Armstrong did survive and was declared cancer-free in February 1997. He then signed a contract with US Postal Service for $200,000 annually. And the deal paid off almost immediately. He finished fourth in the 1998 Vuelta a Espana, before winning the big one in 1999 when he was declared Tour de France champion. He won for seven consecutive years until 2005, when he retired for the first time.

He made a comeback in 2009 as a member of Astana and he finished third. A year later, he moved to Team RadioShack, but he only finished in 23rd place. This prompted him to announce that it was his last tour. He retired for good in February 2011.


1 Doping Allegations

Through all this success, there has always been a cloud of doubt brought about by persistent allegations of the use of illegal drugs and subsequent cover-ups. But you still have to wonder if there is any truth to it, given the fact that Armstrong is one of the most tested athletes in the world. He has never failed a single test out of the 600 administered over his entire career. He even went through 24 unannounced tests made by different anti-doping agencies. He even had the gall to post the results of his supposed blood tests online.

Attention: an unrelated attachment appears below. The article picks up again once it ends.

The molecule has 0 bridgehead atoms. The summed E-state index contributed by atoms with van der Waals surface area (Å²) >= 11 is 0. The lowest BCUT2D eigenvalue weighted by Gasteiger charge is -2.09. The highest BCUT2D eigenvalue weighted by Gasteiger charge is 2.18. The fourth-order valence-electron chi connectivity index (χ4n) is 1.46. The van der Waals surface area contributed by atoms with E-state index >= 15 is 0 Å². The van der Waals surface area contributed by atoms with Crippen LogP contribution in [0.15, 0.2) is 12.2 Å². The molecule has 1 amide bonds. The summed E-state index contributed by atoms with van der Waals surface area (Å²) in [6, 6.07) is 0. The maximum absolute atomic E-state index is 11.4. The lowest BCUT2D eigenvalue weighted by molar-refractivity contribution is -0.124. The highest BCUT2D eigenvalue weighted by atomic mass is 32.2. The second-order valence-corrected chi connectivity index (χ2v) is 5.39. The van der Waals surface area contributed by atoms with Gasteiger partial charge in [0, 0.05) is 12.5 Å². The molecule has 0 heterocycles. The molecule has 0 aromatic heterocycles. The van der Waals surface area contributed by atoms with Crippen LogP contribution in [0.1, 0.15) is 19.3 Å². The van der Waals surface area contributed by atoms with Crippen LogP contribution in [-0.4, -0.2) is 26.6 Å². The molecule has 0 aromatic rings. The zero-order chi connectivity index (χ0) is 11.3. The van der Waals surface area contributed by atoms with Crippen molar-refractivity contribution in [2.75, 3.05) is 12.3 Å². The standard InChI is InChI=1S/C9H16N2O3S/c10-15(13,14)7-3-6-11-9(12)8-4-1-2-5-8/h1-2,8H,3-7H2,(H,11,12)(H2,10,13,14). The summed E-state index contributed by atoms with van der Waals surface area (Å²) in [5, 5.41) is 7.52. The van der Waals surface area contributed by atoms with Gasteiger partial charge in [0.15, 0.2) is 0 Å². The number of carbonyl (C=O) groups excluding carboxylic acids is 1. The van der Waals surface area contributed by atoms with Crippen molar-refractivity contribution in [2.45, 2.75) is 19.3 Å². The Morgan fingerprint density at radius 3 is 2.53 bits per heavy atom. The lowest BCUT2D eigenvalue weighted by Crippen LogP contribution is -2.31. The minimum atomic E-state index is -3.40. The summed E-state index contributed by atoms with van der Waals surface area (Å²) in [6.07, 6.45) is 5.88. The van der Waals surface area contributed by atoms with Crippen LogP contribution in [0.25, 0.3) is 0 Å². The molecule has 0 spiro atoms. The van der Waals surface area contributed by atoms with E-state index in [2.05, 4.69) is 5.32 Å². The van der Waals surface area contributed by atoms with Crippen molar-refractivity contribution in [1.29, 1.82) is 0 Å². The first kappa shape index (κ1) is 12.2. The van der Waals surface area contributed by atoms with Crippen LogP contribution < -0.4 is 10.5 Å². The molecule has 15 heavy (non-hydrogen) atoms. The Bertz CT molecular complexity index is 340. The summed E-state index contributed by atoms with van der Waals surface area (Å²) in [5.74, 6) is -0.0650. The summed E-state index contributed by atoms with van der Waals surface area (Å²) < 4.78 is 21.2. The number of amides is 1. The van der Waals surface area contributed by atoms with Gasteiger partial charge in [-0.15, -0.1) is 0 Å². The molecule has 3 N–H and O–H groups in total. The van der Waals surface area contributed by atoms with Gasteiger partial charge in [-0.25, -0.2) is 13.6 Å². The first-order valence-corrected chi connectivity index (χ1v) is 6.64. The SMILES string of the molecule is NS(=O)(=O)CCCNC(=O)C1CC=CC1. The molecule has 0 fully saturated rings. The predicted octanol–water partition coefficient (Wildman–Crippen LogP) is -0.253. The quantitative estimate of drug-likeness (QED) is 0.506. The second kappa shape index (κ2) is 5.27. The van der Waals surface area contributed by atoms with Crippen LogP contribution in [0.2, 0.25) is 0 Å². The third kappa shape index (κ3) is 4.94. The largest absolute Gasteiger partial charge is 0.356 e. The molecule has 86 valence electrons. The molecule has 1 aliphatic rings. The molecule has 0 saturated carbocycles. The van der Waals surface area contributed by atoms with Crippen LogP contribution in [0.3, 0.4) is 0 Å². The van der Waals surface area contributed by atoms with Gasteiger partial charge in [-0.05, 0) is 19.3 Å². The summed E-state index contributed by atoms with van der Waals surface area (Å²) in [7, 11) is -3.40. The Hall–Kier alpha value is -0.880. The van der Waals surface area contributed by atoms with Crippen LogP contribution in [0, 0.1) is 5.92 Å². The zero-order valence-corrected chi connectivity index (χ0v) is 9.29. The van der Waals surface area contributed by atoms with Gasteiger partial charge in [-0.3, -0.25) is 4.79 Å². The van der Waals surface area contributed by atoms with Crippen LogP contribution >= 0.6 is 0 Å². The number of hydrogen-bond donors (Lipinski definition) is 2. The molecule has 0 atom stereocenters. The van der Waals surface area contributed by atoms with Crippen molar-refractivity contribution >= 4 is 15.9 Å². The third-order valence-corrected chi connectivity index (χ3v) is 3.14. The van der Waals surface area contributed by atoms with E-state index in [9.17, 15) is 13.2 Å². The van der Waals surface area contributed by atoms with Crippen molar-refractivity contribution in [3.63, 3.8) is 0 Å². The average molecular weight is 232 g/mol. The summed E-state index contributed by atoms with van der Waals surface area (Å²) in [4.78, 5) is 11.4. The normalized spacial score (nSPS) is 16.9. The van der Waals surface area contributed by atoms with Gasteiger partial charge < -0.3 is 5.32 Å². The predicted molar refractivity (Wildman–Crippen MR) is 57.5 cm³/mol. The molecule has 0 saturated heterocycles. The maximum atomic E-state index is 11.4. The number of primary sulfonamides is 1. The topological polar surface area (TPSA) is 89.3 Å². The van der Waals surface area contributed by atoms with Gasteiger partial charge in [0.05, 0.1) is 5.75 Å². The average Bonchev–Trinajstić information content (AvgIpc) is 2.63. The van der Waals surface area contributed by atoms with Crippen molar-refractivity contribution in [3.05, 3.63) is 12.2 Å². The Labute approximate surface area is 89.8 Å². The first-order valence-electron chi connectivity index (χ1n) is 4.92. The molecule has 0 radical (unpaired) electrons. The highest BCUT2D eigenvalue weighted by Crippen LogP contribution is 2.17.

Yet, it was hard to believe that many people whose only common thing in life is a relationship with Armstrong would suddenly conspire and accuse him of drug use. Steve Swart said he and the entire Motorola team, including Armstrong, began using drugs in 1995. This was around the same time that Armstrong started working with Michele Ferrari, a controversial trainer who was once convicted of abuse of the medical profession. He was banned from working with cyclists, but Armstrong was spotted with Ferrari as recent as 2010.

Betsy and Frankie Andreu, a former teammate, also testified that Armstrong admitted to his physician the use of EPO, steroids, cortisone, testosterone and growth hormone in 1996 after he had brain surgery. Greg LeMond caught Stephanie McIlvain, Armstrong’s contact with Oakley, on tape admitting that she heard the same conversation.